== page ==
Women make up half of consumers, have the power over 80% of household financial decisions and make 70% of health-related decisions in their families – but their access to adequate health care is often inadequate.
Increasingly, especially in the post-crude world, women are turning to their employers for adequate health care services for themselves and their families. The Maven Clinic, a virtual women’s and family health clinic, enables companies to offer their employees a comprehensive online network of fertility, pregnancy, adoption, parenting and pediatric services.
“With our platform, patients have access to all these different types of care providers — adoption coach, surrogacy coach, OBGYN, midwife, doula — they can get quick support within 10, 20 minutes and talk to people they trust and who share their lived experiences Maven Clinic CEO and founder Kate Ryder told CNBC reporter Leslie Picker at the CNBC Work Summit on Wednesday have to include them in this new and changed landscape.”
Ryder’s goal for Maven is to put women first when it comes to their healthcare and to fill any gaps they may have. It is the largest virtual platform for women and family ministries.
“Women’s and family health has always been underserved,” Ryder said.
Since Ryder founded Maven Clinic in 2014, the company has raised more than $200 million and was valued at $1 billion following its most recent funding round in August 2021. This makes it the first female-focused healthcare startup to reach this milestone. Its services have helped support more than 15 million members in over 175 countries and the platform supports over 30 provider specialties in 30 provider languages. Maven Clinic was ranked #19 on the 2022 CNBC Disruptor 50 list.
Since the Supreme Court Roe v. Wade lifted in June, the company saw a 67% increase in opportunities from companies seeking travel benefits and other health care for pregnant women.
Ryder said the Maven Clinic expects Roe v. Wade after SB-8 in Texas in 2021, which banned virtually all abortions and health care related to abortions after six weeks.
“Because we were in the market, because we had a platform to access, we were able to jump up and move forward with our products,” Ryder said.
Maven Clinic has seen a broader surge in demand for its products over the past two years amid a pandemic and a tight job market, which it attributed to the accessibility of its virtual platform as well as its outspoken support of health justice.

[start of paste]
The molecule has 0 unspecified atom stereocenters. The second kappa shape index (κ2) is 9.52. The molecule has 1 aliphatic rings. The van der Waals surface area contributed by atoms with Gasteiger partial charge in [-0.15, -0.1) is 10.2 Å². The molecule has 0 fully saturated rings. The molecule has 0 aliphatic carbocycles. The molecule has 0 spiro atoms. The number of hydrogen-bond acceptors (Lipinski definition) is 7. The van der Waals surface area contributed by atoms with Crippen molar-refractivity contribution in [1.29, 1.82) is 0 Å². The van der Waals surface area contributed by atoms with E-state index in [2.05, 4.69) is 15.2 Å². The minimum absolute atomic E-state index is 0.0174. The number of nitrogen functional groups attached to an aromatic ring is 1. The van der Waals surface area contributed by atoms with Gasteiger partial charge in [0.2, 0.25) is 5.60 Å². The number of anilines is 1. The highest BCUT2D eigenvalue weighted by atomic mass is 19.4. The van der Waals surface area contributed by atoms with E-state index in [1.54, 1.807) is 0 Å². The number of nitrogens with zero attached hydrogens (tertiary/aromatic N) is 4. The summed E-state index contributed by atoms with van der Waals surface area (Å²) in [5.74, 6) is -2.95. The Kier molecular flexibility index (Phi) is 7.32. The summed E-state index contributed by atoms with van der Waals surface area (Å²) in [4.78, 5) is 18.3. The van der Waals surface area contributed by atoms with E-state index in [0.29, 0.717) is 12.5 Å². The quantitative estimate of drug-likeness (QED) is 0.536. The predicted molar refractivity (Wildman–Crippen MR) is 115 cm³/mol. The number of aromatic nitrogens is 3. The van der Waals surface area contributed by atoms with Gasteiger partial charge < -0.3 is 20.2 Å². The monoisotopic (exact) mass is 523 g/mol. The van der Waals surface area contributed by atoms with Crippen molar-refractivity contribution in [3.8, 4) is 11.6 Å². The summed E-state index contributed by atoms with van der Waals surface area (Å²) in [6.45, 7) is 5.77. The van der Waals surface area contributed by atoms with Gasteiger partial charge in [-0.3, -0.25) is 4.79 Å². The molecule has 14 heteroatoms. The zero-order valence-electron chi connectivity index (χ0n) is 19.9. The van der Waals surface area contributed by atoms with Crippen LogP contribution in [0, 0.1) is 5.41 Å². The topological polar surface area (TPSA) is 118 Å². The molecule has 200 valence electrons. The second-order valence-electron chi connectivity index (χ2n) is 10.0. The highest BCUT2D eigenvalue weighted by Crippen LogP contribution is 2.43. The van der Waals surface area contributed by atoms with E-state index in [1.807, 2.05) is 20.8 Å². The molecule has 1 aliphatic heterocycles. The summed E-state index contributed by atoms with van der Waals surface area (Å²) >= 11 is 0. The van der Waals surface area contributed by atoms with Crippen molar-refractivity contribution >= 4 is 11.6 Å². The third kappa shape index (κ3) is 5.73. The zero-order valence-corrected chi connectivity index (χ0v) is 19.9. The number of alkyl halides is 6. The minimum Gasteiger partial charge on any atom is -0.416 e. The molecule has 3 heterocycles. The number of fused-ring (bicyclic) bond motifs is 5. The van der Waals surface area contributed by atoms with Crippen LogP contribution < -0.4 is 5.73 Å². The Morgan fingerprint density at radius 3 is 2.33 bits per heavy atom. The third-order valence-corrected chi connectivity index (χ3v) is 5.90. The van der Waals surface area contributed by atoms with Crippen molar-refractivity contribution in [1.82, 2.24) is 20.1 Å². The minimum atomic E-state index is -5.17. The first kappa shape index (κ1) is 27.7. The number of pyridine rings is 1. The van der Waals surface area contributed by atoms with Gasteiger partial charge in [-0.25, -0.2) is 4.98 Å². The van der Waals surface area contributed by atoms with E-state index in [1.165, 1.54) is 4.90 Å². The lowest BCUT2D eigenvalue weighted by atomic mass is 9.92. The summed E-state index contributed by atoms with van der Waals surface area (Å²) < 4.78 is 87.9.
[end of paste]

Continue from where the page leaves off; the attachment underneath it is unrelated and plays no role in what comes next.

Amid the Great Resignation, more and more companies are adding fertility benefits to their list of perks to stay competitive as part of diversity, equity and inclusion efforts. As of 2020, services such as in vitro fertilization (IVF) treatment are offered by 42% of large US employers and 27% of small employers, and 19% of large employers and 11% of small employers offer egg freezing on.
Additionally, 80% of people say they look at a company’s DEI efforts when considering an employer, and 40% of people would be willing to change jobs if they felt their employer was reproductive Ryder said it doesn’t prioritize rights.
“All the major medical associations have come out… and said this is a health access issue, a health care issue,” Ryder said. “It’s also spot on – to ensure your families have the right access and support at a time when they’re really vulnerable.”
The Covid-19 pandemic has also disproportionately affected communities of lower economic status and people of color, making it difficult for them to find adequate care.
The pandemic has also seen an exodus of female employees and executives leaving their companies, changing jobs at one of the highest rates in years. The number of women currently employed is similar to what it was in the 1980s, reversing decades of progress.
“If you’re a company trying to grow your bottom line, it’s about the people,” Ryder said. “It’s about health equity and how, for example, it’s easier to really address that when you have a big virtual care platform because you have the opportunity to have a workforce provider.”